When any kind of radiation (radioactive particles from a source, or electromagnetic waves) is incident on a surface, its irradiance, \(I\), is defined as the power per unit area. This relationship is represented by the following equation:

\( I = \frac{P}{A}\) where:

  • \(I\) is irradiance \(Wm^{-2}\)
  • \(P\) is power \(W\)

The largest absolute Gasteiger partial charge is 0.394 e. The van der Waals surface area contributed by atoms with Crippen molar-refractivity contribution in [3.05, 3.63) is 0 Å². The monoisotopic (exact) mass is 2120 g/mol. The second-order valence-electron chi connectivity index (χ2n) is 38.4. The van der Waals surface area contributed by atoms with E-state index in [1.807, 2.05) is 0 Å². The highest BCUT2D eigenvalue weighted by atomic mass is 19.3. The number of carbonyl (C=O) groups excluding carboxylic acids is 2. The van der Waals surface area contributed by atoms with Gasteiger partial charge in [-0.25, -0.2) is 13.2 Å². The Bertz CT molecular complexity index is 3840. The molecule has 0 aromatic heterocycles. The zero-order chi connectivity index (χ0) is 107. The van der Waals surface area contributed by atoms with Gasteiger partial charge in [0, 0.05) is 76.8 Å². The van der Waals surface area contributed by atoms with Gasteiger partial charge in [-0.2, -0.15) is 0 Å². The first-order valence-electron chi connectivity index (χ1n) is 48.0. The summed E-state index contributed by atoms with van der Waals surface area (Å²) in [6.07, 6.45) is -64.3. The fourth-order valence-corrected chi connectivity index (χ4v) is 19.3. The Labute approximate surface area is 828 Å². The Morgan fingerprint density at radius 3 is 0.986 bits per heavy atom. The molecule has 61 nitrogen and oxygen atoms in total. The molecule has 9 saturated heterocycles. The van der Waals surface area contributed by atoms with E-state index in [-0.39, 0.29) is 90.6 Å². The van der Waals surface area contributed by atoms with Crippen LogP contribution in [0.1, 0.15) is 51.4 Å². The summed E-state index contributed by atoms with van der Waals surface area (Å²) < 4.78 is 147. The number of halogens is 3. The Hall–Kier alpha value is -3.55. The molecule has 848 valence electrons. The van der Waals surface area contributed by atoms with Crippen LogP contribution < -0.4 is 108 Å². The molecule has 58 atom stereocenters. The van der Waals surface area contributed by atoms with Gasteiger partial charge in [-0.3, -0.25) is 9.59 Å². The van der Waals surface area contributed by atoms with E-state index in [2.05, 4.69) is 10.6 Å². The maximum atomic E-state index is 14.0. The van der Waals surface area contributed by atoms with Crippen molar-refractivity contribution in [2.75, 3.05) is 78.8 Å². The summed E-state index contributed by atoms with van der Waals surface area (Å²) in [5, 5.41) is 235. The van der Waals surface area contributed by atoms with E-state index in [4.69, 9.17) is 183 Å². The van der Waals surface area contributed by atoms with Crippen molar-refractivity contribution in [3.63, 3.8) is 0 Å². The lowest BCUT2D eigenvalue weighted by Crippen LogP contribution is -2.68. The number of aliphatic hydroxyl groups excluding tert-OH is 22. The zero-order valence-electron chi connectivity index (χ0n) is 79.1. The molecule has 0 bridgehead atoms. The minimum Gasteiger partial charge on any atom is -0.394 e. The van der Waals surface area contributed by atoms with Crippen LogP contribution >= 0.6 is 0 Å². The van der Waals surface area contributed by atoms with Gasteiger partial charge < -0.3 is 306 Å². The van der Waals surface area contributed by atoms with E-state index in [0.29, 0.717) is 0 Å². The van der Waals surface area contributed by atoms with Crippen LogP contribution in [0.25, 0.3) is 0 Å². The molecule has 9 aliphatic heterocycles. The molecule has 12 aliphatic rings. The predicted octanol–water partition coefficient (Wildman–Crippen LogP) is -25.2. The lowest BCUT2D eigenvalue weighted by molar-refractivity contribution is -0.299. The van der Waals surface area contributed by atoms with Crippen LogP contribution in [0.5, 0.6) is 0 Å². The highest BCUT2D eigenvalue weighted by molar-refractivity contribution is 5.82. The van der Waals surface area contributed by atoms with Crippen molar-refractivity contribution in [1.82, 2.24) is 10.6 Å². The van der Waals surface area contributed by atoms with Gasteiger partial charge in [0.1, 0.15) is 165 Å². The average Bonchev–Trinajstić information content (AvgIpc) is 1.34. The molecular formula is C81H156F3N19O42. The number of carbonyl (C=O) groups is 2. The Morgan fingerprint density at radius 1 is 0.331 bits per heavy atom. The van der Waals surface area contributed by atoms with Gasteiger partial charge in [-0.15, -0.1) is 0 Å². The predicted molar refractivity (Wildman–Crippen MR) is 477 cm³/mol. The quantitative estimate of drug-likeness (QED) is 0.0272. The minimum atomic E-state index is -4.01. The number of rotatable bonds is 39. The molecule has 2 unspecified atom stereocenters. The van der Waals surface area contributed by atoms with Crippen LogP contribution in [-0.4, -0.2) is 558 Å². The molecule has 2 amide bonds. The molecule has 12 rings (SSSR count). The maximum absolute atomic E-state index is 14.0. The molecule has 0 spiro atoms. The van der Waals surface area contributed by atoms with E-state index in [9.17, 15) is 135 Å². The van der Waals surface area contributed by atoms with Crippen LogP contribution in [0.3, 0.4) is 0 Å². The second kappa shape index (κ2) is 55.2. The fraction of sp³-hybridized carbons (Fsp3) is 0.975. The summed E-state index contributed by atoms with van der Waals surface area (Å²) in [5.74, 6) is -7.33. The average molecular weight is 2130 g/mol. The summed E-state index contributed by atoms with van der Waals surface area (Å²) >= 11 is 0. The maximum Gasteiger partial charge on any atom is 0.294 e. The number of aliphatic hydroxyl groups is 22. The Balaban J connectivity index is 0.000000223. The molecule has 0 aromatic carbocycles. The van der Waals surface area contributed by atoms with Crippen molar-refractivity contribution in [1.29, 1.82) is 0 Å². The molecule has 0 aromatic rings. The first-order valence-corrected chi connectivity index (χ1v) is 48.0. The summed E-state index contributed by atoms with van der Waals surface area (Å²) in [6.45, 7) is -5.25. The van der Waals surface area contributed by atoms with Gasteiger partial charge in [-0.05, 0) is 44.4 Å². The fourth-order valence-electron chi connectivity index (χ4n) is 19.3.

• \(A\) is area \(m^{2}\)

Irradiance and distance

As the distance from a point source of radiation increases, the irradiance decreases. The relationship between irradiance, \(I\), and distance, \(d\), can be shown to follow an inverse square law.


The product of irradiance and the square of the distance from the source is a constant, \(k\).

As this product is constant, it follows that for two points at distances \(d_{1}\) and \(d_{2}\) from a point source of radiation:


Remember that a point source emits radiation in all directions.